At 13, Jordan Romero has already scaled the world's highest peaks on six different continents. Last week, he became the youngest climber ever to make it to the top of Mount Everest. It's an astounding feat that has killed 220 climbers before him.
"I try not to let it get to my head. That was the key," he told "20/20's" Elizabeth Vargas about blocking out the possibility of death while summiting Everest.
Jordan's father, Paul Romero, who accompanied him on the record-breaking summit, said he talked to his son beforehand about the dangers of Everest -- a mountain that, in recent years, has claimed the life of one climber for every 80 who summit. "It's a well-known fact. If you die up on Mount Everest you stay there. That's your grave."
While many hailed Jordan's accomplishment, some asked who would send a 13-year-old up the world's highest peak, which is also among the most dangerous.
"I trust him completely. And I have from a young age. He's never been an adrenalin junkie that seems to take unnecessary risks," said his mother, Leigh Anne Drake. "He's very comfortable with what he can do and ...what is beyond his range of ability."
But where does the line end between fulfilling a child's dream and reckless parenting? Ken Kamler, who has climbed on Mt. Everest six times and penned "Surviving the Extremes" -- containing his account of the 1996 Everest storm in which eight climbers died -- said Jordan's climb was overly risky.
"I would not send my son up there at the age of 13," said Kamler. "I think the other doctor climbers that I know are in agreement...I don't think it needs to be done -- I think he can wait until he is older."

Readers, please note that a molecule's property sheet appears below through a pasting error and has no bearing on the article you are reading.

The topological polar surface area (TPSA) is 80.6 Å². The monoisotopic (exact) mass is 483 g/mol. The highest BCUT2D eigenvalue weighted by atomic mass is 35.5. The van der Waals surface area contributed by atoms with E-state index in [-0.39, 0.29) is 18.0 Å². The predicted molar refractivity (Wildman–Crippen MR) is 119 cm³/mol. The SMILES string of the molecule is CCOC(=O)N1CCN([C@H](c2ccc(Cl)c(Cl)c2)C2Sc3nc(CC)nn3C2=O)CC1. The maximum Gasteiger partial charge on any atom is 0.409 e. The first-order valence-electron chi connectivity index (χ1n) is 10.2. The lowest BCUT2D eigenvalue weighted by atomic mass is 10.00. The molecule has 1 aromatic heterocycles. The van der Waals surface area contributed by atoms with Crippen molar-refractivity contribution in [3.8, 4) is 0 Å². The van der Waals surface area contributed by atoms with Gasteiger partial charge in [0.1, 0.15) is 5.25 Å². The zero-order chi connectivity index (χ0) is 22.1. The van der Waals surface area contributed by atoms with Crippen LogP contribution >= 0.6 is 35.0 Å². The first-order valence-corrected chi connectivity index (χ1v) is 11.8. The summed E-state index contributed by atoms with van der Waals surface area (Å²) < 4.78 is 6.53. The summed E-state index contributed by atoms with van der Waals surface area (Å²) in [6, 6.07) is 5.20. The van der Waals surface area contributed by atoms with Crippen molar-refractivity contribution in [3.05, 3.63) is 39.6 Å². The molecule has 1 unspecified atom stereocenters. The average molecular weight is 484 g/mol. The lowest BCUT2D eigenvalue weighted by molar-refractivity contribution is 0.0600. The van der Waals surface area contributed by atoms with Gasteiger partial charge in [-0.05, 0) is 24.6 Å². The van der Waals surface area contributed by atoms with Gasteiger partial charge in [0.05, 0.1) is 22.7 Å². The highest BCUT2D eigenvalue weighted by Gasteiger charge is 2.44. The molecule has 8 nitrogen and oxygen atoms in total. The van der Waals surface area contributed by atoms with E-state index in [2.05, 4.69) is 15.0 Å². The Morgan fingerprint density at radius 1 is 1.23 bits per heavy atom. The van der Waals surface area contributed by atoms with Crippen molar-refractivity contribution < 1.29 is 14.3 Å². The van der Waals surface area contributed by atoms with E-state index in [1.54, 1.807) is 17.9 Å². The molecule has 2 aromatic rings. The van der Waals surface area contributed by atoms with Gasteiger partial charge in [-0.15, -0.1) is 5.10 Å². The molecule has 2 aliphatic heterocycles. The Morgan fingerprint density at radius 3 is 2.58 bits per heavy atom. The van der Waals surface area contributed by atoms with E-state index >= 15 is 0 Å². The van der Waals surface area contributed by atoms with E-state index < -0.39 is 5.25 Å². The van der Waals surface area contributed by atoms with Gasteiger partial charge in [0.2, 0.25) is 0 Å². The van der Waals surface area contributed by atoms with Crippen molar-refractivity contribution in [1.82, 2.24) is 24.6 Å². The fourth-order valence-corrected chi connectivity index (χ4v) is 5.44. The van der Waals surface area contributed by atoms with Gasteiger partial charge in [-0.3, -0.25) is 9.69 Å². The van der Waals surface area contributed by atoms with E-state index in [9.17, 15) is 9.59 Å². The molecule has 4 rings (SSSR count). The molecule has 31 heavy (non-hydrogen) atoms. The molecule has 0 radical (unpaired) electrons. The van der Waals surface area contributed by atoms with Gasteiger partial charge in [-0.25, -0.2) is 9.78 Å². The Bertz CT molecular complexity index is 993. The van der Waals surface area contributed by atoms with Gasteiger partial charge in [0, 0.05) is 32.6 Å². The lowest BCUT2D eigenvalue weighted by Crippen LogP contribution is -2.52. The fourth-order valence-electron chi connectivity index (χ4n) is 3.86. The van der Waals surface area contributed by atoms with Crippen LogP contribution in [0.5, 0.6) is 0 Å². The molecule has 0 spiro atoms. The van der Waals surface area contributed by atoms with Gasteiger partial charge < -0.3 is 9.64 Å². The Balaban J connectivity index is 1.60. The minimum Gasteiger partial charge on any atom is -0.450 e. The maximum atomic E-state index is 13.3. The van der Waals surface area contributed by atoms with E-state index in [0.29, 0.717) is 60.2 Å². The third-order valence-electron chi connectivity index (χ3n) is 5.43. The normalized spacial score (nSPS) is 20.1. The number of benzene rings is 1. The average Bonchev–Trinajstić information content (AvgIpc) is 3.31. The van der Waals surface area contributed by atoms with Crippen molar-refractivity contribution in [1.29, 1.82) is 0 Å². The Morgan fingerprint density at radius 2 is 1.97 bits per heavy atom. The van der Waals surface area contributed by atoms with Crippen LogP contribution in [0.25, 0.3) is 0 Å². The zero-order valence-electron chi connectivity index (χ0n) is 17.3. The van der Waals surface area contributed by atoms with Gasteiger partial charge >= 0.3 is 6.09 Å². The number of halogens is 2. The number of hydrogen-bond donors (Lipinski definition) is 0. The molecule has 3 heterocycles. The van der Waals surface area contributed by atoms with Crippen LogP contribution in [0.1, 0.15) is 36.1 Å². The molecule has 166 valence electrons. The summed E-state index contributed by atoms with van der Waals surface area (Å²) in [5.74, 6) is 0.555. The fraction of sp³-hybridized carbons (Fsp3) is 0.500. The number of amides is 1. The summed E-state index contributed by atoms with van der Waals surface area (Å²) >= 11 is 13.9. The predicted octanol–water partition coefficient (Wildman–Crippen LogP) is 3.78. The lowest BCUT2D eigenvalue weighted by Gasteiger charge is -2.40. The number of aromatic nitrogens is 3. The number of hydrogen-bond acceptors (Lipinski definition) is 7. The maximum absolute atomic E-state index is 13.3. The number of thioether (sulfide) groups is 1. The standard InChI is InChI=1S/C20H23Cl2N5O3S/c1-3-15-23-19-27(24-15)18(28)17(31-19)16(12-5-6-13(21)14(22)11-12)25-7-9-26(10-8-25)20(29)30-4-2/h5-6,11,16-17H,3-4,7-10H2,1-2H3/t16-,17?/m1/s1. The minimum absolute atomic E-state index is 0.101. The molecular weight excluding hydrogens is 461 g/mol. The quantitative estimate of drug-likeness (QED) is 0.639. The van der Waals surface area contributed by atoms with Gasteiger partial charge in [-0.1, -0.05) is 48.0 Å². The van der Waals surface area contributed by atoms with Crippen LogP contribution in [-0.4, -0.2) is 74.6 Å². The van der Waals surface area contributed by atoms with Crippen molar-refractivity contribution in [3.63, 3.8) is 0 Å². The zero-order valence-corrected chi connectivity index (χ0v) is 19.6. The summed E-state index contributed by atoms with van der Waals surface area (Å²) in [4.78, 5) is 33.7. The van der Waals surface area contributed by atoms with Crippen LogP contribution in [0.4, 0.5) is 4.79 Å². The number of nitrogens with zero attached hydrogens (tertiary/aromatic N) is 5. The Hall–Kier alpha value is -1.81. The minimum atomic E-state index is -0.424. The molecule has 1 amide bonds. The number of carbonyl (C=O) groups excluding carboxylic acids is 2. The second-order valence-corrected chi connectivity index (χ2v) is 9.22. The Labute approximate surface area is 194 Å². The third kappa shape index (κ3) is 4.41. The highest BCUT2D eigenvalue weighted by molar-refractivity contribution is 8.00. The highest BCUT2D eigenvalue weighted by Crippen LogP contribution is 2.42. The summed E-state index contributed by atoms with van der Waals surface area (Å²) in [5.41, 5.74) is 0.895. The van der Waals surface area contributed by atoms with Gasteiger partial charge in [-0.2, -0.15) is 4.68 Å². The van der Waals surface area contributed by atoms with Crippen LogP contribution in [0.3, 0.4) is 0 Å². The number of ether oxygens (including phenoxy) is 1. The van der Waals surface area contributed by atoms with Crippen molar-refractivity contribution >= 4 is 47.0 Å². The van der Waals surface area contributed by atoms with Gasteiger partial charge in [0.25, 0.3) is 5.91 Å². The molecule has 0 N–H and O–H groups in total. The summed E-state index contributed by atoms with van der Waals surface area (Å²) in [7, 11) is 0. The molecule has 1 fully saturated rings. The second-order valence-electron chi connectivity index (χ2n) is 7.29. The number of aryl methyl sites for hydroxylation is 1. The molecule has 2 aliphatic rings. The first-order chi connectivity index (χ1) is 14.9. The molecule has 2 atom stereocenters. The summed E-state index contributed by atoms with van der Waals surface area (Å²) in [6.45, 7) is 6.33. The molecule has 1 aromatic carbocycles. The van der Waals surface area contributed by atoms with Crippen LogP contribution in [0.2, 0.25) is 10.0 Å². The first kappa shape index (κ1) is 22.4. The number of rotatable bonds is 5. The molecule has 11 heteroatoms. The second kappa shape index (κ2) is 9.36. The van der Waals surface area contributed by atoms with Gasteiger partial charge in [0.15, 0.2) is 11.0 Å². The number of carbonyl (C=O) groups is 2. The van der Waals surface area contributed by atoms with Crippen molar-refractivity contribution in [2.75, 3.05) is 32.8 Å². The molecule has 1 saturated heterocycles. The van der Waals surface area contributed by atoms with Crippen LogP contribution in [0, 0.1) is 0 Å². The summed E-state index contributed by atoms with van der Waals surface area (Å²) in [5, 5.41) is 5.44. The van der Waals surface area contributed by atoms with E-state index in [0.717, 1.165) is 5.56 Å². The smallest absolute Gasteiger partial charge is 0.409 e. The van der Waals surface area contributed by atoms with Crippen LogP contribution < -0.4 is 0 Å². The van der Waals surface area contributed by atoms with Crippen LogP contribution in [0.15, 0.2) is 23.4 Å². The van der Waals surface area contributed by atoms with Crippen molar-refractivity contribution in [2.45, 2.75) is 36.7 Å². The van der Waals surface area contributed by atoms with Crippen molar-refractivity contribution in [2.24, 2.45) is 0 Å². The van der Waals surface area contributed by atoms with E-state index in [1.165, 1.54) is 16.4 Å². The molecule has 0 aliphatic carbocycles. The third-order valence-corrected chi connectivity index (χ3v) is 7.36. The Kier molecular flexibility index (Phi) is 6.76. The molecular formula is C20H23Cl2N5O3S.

Jordan, from the ski town of Big Bear Lake, California, in the San Bernardino Mountains, set his sights on climbing the seven summits at age nine.
While his mother may have initially expressed passive concern at her son's dream to climb the seven summits, Jordan's father, an air rescue paramedic and adventurer, trained him, and encouraged him to become the youngest American at the time to scale Mt. Kilimanjaro at age 10. Then, they moved on to the tallest peaks in Australia, Russia, Argentina and Mt. McKinley -- also known as Denali -- all before he turned 12. Next on the list was Everest.
Everest has been the ultimate challenge for climbers for a reason. Kamler said brutally cold temperatures and strong winds create a wind chill factor worse than on Mars.
"Climbers up there are really at their limit," he said. "Breathing at sea level requires only 5 percent of your energy, whereas... the summit of Everest, it would require 70 percent of your energy."
To prepare, Jordan had a vigorous training regimen. He pulled weighted tires up the hills near his home and spent nights in a reduced oxygen tent to prepare his lungs for the thin air at altitudes above 20,000 feet.
With six peaks already conquered, Team Jordan -- Jordan, his father and his father's girlfriend Karen Lundgren -- set out for Everest. At the base of the mountain, Jordan said as he stared up, he was not intimidated.
"The summit really looks so close like, you know, you think you could just pack a couple of water bottles and a fleece and just go," he said.
But the journey was arduous, and despite his training, Jordan said he had difficulty breathing.